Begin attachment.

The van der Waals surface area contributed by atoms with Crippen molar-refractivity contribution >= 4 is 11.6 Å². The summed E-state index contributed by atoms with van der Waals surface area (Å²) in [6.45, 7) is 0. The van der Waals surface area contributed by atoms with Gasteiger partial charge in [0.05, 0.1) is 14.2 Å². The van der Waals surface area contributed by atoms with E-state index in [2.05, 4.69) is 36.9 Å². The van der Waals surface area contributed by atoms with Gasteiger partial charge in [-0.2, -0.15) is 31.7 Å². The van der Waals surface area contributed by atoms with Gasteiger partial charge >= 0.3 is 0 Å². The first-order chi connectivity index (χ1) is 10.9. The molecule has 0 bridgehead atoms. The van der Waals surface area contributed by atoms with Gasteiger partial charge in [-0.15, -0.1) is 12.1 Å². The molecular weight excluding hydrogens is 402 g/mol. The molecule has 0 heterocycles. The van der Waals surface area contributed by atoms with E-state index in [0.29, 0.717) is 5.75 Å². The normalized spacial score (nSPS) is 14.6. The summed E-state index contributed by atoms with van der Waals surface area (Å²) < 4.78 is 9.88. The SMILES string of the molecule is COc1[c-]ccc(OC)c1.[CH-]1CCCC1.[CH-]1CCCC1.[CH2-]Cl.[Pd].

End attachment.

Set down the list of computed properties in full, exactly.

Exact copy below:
The van der Waals surface area contributed by atoms with Crippen molar-refractivity contribution >= 4 is 11.6 Å². The summed E-state index contributed by atoms with van der Waals surface area (Å²) in [6.45, 7) is 0. The van der Waals surface area contributed by atoms with Gasteiger partial charge in [0.05, 0.1) is 14.2 Å². The van der Waals surface area contributed by atoms with E-state index in [2.05, 4.69) is 36.9 Å². The van der Waals surface area contributed by atoms with Gasteiger partial charge in [-0.2, -0.15) is 31.7 Å². The van der Waals surface area contributed by atoms with Gasteiger partial charge >= 0.3 is 0 Å². The first-order chi connectivity index (χ1) is 10.9. The molecule has 0 bridgehead atoms. The van der Waals surface area contributed by atoms with Gasteiger partial charge in [-0.15, -0.1) is 12.1 Å². The molecular weight excluding hydrogens is 402 g/mol. The molecule has 0 heterocycles. The van der Waals surface area contributed by atoms with E-state index in [0.29, 0.717) is 5.75 Å². The normalized spacial score (nSPS) is 14.6. The summed E-state index contributed by atoms with van der Waals surface area (Å²) < 4.78 is 9.88. The SMILES string of the molecule is COc1[c-]ccc(OC)c1.[CH-]1CCCC1.[CH-]1CCCC1.[CH2-]Cl.[Pd].